Fight brewing ahead of debate on SC roads bill

Fight brewing ahead of debate on SC roads bill

COLUMBIA, SC (WIS) - Despite promises to take up the roads bill first thing this year, lawmakers still haven't brought it to a vote and now a fight is brewing between some senators and the anti-tax group opposing the bill.

One anti-tax group is paying the gas tax here in the Midlands on Wednesday morning, covering 45 cents per gallon, but lawmakers say the group is missing the point.

Americans for Prosperity, one of the staunchest opponents to raising the gas tax to fund road repairs, is offering to pay drivers' gas tax in Lexington Wednesday.

State senators Shane Massey and Katrina Shealy say "fill 'er up."

"I encourage everybody to stop by and take advantage of it," Massey said. "Make sure you spend all their money."

Dave Schwartz, one of the South Carolina representatives of the group, said lawmakers' response to the group's plan is "sad," but expected.

"It's typical politician behavior that they think they're above everybody else," Schwartz said.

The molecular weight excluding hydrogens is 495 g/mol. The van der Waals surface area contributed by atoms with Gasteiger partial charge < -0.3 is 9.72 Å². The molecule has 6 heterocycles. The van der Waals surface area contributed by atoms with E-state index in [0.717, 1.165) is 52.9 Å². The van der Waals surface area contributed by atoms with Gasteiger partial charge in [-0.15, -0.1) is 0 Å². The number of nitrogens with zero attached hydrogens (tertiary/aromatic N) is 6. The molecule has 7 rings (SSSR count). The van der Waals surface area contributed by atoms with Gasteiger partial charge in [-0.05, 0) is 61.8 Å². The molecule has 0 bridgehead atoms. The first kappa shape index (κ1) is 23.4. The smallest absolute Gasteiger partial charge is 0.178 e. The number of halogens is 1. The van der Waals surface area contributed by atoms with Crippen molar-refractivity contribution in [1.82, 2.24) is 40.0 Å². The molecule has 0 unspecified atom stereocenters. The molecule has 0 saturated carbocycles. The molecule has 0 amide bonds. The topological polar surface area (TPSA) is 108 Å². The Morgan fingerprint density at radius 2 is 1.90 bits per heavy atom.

The standoff between Senators Massey and Shealy and the anti-tax group stem from AFP's grassroots anti-gas tax campaign

"They have phone calls that have gone out, and they have a script that this group has given them, and this script is, to put it politely, very deceptive about what's actually been happening," Massey said.

Massey says AFP focuses only on the gas tax, failing to point out the other two issues at hand: DOT reform and income tax cuts. But, according to AFP, no plan offered up is acceptable so far, saying the reform doesn't go far enough and the tax is too much.

"They don't need more of our money and they need to change the system because, right now, they're wasting billions of dollars," Schwartz said.

As for the actual road bill itself, it's stuck in President Pro Tem Hugh Leatherman's compromise committee, which had hoped to bring it to the floor Tuesday.

"I understand they're probably making some progress. I ask that you carry that over," Leatherman said.

The way the gas tax debate has developed, lawmakers say three big proponents -- DOT reform, a gas tax increase and income tax cut -- are all required.

Massey said trying to pass each piece individually, or drastically altering the road funding proposal, would make it much more difficult to pass.

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